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Using SSR or discrete FET switches for an audio attenuator is not the best idea when far better solutions exist. You should investigate the use of a digital pot for the attenuation core of the design. If you search at a site like http://www.mouser.com for digital pot you will find thousands of parts to pick from.

To eliminate the effects of capacitance on the wiper of the digital pot it is highly recommended to buffer the wiper of the pot directly into the high impedance input of an op-amp configured as a voltage follower.

Use of a higher total resistance digital pot can help to reduce loading on the source driving circuit.

To take care of the various types of source signals, that could be in a wide range of characteristics, I would recommend that you provide an input connector for each general voltage range of signal. Wire each of these input connectors to a suitable fixed input attenuator that scales the maximum input signal to be within range of the digital pot. Each scaled input would then be fed through a wafer style rotary input selector switch.

The selector switch output would then connect to the digital pot for further scaling based upon the actual signal level at the selected input. It would also be wise to use a very low capacitance diode clamp chip on the signal line going into the digital pot. This will help to protect the low voltage circuits (digital pot and voltage follower) if a user plugs a high voltage source signal into the incorrect input jack. The diode clamp device wants to one made with low forward voltage drop Schottky diodes and then connected into the GND and SUPPLY rails that define the operating range of the digital pot.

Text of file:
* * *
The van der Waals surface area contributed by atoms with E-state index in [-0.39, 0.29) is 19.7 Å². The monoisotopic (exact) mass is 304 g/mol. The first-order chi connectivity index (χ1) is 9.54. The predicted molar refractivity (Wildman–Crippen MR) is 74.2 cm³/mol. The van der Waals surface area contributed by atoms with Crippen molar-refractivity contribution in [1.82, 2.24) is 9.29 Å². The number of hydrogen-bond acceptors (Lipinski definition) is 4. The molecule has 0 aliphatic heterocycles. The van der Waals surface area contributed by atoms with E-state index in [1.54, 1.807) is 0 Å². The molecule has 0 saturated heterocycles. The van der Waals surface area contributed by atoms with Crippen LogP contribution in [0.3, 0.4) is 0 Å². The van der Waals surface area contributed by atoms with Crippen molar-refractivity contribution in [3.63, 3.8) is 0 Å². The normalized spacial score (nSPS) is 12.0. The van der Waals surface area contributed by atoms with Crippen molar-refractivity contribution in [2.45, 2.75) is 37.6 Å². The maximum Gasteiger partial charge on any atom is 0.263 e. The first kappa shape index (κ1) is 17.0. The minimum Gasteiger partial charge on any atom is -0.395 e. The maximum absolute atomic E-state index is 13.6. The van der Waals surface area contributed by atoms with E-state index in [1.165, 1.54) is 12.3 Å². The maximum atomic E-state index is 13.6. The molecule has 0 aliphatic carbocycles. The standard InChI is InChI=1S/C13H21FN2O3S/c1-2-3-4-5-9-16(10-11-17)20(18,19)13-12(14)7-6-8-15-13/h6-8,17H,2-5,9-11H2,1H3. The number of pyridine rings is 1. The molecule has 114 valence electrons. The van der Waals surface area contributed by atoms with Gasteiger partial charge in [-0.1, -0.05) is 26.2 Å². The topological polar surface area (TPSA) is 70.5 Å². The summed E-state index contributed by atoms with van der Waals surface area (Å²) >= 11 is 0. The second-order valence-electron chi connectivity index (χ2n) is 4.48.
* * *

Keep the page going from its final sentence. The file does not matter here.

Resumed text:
Depending upon the nature of the source signal attenuators it may be necessary to place some series resistance in the signal line before it gets to the clamp so as to limit the maximum current flow that could happen for incorrectly connected input signal selections.

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  • \$\begingroup\$ digipots have a limited voltage range and high wiper resistance (probably because of the capacitance of the mosfets exactly as described in the question). So they cannot be used with most existing circuit designs like some mic preamp where R2 in the feedback voltage divider is really small in the highest gain setting. And certainly they don't have the supply range for a piece of tube equipment. To use a digipot, you have to design the circuit around that part which greatly limits it's usefulness in an all-analog circuit that does potentially elaborate filtering and compression and the like. \$\endgroup\$ – squarewav Aug 3 '14 at 19:17
  • \$\begingroup\$ @ioplex - Clearly with your response you did not comprehend what all I wrote in my answer. \$\endgroup\$ – Michael Karas Aug 4 '14 at 0:17
  • \$\begingroup\$ I guess I just didn't communicate the question very well. I very seriously doubt digipots could be used successfully in a guitar tube amp tone stack for example. \$\endgroup\$ – squarewav Aug 4 '14 at 4:38